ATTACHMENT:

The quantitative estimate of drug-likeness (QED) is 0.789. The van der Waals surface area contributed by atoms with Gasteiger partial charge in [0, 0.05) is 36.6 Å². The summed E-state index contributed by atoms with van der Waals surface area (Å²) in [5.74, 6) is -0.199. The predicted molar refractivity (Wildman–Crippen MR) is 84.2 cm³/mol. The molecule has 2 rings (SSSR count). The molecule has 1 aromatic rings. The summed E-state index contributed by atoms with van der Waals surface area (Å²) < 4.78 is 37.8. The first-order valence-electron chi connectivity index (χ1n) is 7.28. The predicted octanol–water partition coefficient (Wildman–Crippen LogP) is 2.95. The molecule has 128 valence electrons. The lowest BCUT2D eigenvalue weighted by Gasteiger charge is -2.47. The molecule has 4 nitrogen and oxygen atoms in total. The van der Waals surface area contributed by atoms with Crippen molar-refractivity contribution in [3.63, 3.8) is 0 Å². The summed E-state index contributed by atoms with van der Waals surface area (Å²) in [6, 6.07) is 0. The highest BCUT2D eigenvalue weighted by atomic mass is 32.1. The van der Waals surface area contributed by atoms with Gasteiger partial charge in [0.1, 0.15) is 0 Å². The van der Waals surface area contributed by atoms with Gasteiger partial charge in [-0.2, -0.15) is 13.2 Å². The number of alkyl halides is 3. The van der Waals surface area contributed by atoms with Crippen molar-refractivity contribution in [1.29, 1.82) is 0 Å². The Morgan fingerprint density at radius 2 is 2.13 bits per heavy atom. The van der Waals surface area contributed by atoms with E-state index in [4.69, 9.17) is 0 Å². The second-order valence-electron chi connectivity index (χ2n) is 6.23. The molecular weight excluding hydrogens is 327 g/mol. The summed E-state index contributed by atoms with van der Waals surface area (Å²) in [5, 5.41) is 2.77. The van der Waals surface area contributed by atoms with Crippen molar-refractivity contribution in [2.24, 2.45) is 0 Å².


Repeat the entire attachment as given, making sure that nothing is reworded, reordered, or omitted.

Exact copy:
The quantitative estimate of drug-likeness (QED) is 0.789. The van der Waals surface area contributed by atoms with Gasteiger partial charge in [0, 0.05) is 36.6 Å². The summed E-state index contributed by atoms with van der Waals surface area (Å²) in [5.74, 6) is -0.199. The predicted molar refractivity (Wildman–Crippen MR) is 84.2 cm³/mol. The molecule has 2 rings (SSSR count). The molecule has 1 aromatic rings. The summed E-state index contributed by atoms with van der Waals surface area (Å²) < 4.78 is 37.8. The first-order valence-electron chi connectivity index (χ1n) is 7.28. The predicted octanol–water partition coefficient (Wildman–Crippen LogP) is 2.95. The molecule has 128 valence electrons. The lowest BCUT2D eigenvalue weighted by Gasteiger charge is -2.47. The molecule has 4 nitrogen and oxygen atoms in total. The van der Waals surface area contributed by atoms with Crippen molar-refractivity contribution in [3.63, 3.8) is 0 Å². The summed E-state index contributed by atoms with van der Waals surface area (Å²) in [6, 6.07) is 0. The highest BCUT2D eigenvalue weighted by atomic mass is 32.1. The van der Waals surface area contributed by atoms with Gasteiger partial charge in [0.1, 0.15) is 0 Å². The van der Waals surface area contributed by atoms with Gasteiger partial charge in [-0.2, -0.15) is 13.2 Å². The number of alkyl halides is 3. The van der Waals surface area contributed by atoms with Crippen molar-refractivity contribution in [1.29, 1.82) is 0 Å². The Morgan fingerprint density at radius 2 is 2.13 bits per heavy atom. The van der Waals surface area contributed by atoms with E-state index in [4.69, 9.17) is 0 Å². The second-order valence-electron chi connectivity index (χ2n) is 6.23. The molecular weight excluding hydrogens is 327 g/mol. The summed E-state index contributed by atoms with van der Waals surface area (Å²) in [5, 5.41) is 2.77. The van der Waals surface area contributed by atoms with Crippen molar-refractivity contribution in [2.24, 2.45) is 0 Å².